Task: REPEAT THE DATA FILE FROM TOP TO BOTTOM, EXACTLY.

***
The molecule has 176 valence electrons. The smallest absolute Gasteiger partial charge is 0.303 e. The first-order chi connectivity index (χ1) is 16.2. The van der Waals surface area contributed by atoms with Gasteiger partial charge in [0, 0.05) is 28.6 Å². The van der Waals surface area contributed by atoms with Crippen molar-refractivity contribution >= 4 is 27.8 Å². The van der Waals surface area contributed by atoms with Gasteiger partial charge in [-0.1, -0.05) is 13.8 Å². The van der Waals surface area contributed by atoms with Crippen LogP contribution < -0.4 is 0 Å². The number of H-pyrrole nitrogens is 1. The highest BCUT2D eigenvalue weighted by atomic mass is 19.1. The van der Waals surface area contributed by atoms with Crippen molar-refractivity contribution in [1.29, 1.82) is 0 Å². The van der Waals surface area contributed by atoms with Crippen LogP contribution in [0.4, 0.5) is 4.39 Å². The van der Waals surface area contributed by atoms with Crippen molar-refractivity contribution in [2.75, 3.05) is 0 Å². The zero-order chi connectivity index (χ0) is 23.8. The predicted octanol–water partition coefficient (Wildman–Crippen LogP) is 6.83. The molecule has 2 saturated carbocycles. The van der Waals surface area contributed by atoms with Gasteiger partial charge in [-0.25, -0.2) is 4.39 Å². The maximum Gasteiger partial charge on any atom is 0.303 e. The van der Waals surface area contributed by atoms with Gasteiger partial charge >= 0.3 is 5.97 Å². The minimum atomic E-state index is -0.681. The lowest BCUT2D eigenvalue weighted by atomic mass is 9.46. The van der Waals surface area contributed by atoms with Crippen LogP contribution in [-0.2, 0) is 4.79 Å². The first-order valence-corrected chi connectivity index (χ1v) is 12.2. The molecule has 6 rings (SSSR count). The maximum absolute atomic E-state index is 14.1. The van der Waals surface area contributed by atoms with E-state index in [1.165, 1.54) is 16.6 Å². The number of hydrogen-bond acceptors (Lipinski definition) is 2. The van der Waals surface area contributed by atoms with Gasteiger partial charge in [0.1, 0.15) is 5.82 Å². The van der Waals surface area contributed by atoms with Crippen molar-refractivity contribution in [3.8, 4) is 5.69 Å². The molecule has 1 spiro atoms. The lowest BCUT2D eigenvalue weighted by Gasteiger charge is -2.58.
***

The molecule has 176 valence electrons. The smallest absolute Gasteiger partial charge is 0.303 e. The first-order chi connectivity index (χ1) is 16.2. The van der Waals surface area contributed by atoms with Gasteiger partial charge in [0, 0.05) is 28.6 Å². The van der Waals surface area contributed by atoms with Crippen molar-refractivity contribution >= 4 is 27.8 Å². The van der Waals surface area contributed by atoms with Gasteiger partial charge in [-0.1, -0.05) is 13.8 Å². The van der Waals surface area contributed by atoms with Crippen LogP contribution < -0.4 is 0 Å². The number of H-pyrrole nitrogens is 1. The highest BCUT2D eigenvalue weighted by atomic mass is 19.1. The van der Waals surface area contributed by atoms with Crippen molar-refractivity contribution in [1.29, 1.82) is 0 Å². The van der Waals surface area contributed by atoms with Crippen LogP contribution in [0.4, 0.5) is 4.39 Å². The van der Waals surface area contributed by atoms with Crippen molar-refractivity contribution in [2.75, 3.05) is 0 Å². The zero-order chi connectivity index (χ0) is 23.8. The predicted octanol–water partition coefficient (Wildman–Crippen LogP) is 6.83. The molecule has 2 saturated carbocycles. The van der Waals surface area contributed by atoms with Gasteiger partial charge in [-0.25, -0.2) is 4.39 Å². The maximum Gasteiger partial charge on any atom is 0.303 e. The van der Waals surface area contributed by atoms with Gasteiger partial charge >= 0.3 is 5.97 Å². The minimum atomic E-state index is -0.681. The lowest BCUT2D eigenvalue weighted by atomic mass is 9.46. The van der Waals surface area contributed by atoms with Crippen LogP contribution in [-0.2, 0) is 4.79 Å². The first-order valence-corrected chi connectivity index (χ1v) is 12.2. The molecule has 6 rings (SSSR count). The maximum absolute atomic E-state index is 14.1. The van der Waals surface area contributed by atoms with E-state index in [1.165, 1.54) is 16.6 Å². The number of hydrogen-bond acceptors (Lipinski definition) is 2. The van der Waals surface area contributed by atoms with Gasteiger partial charge in [0.1, 0.15) is 5.82 Å². The van der Waals surface area contributed by atoms with Crippen molar-refractivity contribution in [3.8, 4) is 5.69 Å². The molecule has 1 spiro atoms. The lowest BCUT2D eigenvalue weighted by Gasteiger charge is -2.58.